Toy Story (1995)
“Guts of steel”
Director: John Lasseter
Cast: Tom Hanks, Tim Allen, Don Rickles
Synopsis: A cowboy doll is profoundly threatened and jealous when a new spaceman figure supplants him as top toy in a boy’s room.
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As a kid I always had a sneaking suspicion that my toys had a secret life when I was out of the room; sometimes action man seemed to have ever-so-slightly changed position while I was gone (until, that is, he broke in two and I had to pretend he was forever trapped up to his waist in quicksand…), and it seems that I wasn’t the only one; it looks as though John Lasseter and his mates at some point realised that they too had all fallen victim to the same incipient childhood paranoia. Had they not been employed by Disney and Pixar, it’s quite conceivable that they might have built a horror picture around the idea, but they chose instead to follow a more family-friendly path which would set a new standard in movie animation.
Young Andy has a lot of toys, and when he’s otherwise pre-occupied they fill their time attending plastic corrosion awareness meetings and fretting over whether their young owner is getting a new toy that might replace one of them. Birthdays and Christmases are particularly stressful times, and Woody (voiced by Tom Hanks), the leader of this community by virtue of the fact that he has long been Andy’s favourite, employs the plastic soldiers in Andy’s collection to launch a recon mission to spy on him whenever he opens a new present. One day, the unthinkable happens and Andy receives a Buzz Lightyear (Tim Allen) action figure for his birthday. Buzz has cool lasers and wings and a range of snappy one-liners (‘to infinity and beyond!’) which pretty much put Woody’s pull-cord messages in the shade, and it’s not long before Buzz is competing with him to be Andy’s favourite toy. Understandably threatened by the popularity of this new addition to the group, Woody lets jealousy get the better of him, but when his attempt to ‘lose’ Buzz under Andy’s bed goes awry and the space explorer gets jettisoned out of the bedroom window, the other toys, believing Woody intentionally tried to break Buzz, turn against him.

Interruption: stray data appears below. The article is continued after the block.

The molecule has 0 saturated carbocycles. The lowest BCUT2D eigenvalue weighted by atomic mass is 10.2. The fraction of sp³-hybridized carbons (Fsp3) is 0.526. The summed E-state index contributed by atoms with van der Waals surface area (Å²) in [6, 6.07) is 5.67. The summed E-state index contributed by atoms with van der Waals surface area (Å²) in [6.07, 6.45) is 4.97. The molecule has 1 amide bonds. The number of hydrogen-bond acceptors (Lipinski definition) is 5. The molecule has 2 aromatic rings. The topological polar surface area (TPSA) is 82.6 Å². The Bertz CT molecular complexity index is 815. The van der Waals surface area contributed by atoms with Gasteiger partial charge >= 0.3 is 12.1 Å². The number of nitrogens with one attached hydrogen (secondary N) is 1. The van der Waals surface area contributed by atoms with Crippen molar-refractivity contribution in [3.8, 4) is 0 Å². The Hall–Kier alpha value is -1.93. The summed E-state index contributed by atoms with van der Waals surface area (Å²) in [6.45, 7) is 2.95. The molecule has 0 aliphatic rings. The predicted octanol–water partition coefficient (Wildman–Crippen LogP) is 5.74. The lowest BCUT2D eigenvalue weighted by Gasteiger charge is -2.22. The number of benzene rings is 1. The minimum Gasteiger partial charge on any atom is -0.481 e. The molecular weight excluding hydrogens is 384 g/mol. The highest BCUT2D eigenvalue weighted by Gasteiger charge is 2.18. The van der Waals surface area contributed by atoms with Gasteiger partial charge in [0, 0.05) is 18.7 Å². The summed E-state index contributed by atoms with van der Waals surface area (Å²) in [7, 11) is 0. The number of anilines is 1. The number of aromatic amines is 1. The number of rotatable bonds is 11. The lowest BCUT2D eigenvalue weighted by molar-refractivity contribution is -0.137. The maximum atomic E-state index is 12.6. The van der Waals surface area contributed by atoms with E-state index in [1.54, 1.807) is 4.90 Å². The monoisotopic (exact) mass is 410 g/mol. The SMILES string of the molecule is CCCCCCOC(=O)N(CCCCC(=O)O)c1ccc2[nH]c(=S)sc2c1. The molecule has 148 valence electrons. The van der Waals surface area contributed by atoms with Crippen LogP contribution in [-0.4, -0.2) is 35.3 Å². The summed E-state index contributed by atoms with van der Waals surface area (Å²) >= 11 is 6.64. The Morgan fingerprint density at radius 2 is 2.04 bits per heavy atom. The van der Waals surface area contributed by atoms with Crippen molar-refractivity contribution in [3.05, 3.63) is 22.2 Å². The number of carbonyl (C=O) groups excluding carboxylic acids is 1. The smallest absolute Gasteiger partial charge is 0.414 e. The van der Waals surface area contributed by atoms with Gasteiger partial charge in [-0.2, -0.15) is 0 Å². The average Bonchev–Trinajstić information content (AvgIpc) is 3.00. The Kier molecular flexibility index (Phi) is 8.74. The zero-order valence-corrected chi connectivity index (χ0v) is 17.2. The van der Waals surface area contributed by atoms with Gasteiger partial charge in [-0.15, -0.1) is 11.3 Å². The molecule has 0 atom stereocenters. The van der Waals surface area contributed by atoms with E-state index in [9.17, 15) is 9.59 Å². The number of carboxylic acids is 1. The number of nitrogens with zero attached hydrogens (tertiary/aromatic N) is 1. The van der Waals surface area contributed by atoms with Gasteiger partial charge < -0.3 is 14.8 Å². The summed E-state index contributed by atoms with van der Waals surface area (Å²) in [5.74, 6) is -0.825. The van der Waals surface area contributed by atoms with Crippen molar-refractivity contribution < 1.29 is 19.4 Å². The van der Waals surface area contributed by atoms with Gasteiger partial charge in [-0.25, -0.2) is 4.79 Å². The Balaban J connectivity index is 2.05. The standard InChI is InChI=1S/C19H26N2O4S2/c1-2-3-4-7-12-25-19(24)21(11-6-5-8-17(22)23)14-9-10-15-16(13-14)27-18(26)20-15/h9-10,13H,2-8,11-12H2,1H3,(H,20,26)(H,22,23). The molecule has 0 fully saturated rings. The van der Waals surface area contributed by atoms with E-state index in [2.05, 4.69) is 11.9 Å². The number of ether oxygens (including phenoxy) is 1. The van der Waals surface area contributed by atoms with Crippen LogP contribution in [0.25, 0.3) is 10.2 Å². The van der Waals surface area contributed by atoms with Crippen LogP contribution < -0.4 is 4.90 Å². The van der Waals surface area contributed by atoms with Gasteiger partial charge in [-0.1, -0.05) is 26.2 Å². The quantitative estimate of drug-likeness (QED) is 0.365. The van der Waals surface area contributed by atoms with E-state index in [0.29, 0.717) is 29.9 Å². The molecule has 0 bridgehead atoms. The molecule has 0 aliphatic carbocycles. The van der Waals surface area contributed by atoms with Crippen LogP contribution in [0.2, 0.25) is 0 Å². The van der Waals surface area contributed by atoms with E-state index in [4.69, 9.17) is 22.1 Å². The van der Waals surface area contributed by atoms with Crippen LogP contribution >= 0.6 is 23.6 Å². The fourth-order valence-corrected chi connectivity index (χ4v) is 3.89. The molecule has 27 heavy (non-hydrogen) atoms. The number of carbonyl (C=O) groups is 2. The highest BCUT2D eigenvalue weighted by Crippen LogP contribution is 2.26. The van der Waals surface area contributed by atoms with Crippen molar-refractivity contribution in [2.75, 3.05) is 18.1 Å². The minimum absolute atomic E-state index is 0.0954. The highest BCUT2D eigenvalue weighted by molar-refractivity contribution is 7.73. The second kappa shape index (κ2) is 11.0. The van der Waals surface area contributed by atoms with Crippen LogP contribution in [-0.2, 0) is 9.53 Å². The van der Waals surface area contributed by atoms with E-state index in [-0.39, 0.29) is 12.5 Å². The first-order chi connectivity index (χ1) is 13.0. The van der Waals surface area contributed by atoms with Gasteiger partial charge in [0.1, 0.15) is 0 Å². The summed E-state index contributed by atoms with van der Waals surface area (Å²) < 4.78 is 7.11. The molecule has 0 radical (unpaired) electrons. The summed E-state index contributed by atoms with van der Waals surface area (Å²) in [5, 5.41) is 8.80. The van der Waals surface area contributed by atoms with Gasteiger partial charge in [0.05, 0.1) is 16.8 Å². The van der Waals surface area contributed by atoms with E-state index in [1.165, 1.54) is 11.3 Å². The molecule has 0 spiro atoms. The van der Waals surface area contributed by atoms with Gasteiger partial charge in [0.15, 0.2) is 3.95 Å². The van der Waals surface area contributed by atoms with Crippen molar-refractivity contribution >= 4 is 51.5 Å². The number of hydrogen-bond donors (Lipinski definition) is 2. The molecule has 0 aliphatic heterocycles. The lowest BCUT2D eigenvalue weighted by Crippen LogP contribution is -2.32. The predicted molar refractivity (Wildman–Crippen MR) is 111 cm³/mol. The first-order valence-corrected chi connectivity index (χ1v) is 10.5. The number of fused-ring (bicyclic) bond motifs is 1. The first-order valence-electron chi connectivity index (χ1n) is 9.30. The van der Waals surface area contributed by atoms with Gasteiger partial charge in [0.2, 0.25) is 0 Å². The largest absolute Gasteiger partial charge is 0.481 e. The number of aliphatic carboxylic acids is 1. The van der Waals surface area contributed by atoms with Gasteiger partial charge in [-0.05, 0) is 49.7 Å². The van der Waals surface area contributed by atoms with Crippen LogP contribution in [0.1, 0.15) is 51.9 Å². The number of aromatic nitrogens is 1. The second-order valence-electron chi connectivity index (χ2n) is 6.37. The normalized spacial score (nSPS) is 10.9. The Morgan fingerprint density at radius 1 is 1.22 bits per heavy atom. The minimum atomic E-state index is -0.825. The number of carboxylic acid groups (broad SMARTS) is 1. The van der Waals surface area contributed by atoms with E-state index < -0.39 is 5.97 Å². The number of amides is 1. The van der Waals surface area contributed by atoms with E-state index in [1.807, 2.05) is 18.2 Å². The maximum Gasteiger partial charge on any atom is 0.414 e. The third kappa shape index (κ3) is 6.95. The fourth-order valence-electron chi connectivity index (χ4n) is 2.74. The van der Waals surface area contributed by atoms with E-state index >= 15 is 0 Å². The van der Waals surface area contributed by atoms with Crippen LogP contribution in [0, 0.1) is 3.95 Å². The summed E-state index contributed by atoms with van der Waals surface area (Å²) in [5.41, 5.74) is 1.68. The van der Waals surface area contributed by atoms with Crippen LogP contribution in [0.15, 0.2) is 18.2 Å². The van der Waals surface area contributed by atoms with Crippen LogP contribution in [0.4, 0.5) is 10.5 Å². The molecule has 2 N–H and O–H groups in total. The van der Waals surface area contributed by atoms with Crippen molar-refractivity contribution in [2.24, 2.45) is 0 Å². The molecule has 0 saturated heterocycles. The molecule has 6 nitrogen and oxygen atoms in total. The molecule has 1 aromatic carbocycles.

Pixar tapped into a rich vein with Toy Story. We never forget the toys we had as a child, and how important they were to us, and it’s this enduring attachment to them that gives Toy Story a massive head start from the outset. As we watch the story unfold the continual reminders of our own beloved childhood toys bathe us in a warm glow of nostalgia and, as stupid as it might sound, we find ourselves, on some near-subconscious level, hoping our own toys were as devoted to us as Andy’s are to him. When Buzz and Woody find themselves stranded at a gas station — ‘I’m a lost toy!’ wails Woody with an anguish that touches home — they can think of nothing other than getting back home to be reunited with their owner.
To be fair, Buzz is a more exciting toy than Woody, whom most kids would have virtually ignored as soon as they unwrapped their new toy (our real attachment to our toys usually only manifests itself in adulthood), and the fact that he truly believes he is a space adventurer rather than a plastic toy means we sympathise more with him than we do with Woody, which perhaps wasn’t their creators original intention, seeing as Woody is the lead character. The other toys are an endearing bunch even though they are strictly supports with few acts of any significance to perform. Of these characters, it’s probably Mr. Potato Head (voiced by Don Rickles) who makes the biggest impression. Also memorable are the Frankenstein toys who live beneath the bed of the truly fearsome Sid, the destructive kid next door who likes nothing more than blowing up his toys or taking them apart and re-assembling them in ways they were never meant to be. These characters, although good guys, are undeniably creepy, and in fact, the one-eyed baby doll would be returned to in a fashion in the third instalment of the franchise.
It’s difficult to believe that, at the time of writing, the first Toy Story movie is nearly 20 years old. It holds a place in history as the first fully computer generated animated feature, and still looks pretty good today. It’s true that the fur of Sid’s dog doesn’t look too realistic, and the humans are still fairly cartoonish, but its surfaces have a texture that you want to reach out and touch, and while the visual look of computer-animated movies like Toy Story loses some of its charm, the strength and excitement of the storytelling more than make up for any shortcomings, most of which have since been ironed out in subsequent attempts, both by Pixar and other animation houses.
(Reviewed 15th April 2013)